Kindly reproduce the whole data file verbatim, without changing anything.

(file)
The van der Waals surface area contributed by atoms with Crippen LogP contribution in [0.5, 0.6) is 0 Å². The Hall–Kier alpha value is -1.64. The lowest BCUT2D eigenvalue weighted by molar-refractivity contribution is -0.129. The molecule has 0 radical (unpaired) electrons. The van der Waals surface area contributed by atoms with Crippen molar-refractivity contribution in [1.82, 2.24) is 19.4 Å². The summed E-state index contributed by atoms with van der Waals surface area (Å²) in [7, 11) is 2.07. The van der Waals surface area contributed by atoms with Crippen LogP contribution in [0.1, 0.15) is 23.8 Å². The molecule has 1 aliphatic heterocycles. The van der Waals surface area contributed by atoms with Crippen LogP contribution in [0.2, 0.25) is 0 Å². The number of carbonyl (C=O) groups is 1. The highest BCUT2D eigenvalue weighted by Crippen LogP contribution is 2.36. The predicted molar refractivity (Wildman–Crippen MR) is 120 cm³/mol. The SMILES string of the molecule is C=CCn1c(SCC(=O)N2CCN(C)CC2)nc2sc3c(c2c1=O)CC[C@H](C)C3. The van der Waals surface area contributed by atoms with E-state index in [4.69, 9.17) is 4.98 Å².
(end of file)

The van der Waals surface area contributed by atoms with Crippen LogP contribution in [0.5, 0.6) is 0 Å². The Hall–Kier alpha value is -1.64. The lowest BCUT2D eigenvalue weighted by molar-refractivity contribution is -0.129. The molecule has 0 radical (unpaired) electrons. The van der Waals surface area contributed by atoms with Crippen molar-refractivity contribution in [1.82, 2.24) is 19.4 Å². The summed E-state index contributed by atoms with van der Waals surface area (Å²) in [7, 11) is 2.07. The van der Waals surface area contributed by atoms with Crippen LogP contribution in [0.1, 0.15) is 23.8 Å². The molecule has 1 aliphatic heterocycles. The van der Waals surface area contributed by atoms with Crippen LogP contribution in [0.2, 0.25) is 0 Å². The number of carbonyl (C=O) groups is 1. The highest BCUT2D eigenvalue weighted by Crippen LogP contribution is 2.36. The predicted molar refractivity (Wildman–Crippen MR) is 120 cm³/mol. The SMILES string of the molecule is C=CCn1c(SCC(=O)N2CCN(C)CC2)nc2sc3c(c2c1=O)CC[C@H](C)C3. The van der Waals surface area contributed by atoms with E-state index in [4.69, 9.17) is 4.98 Å².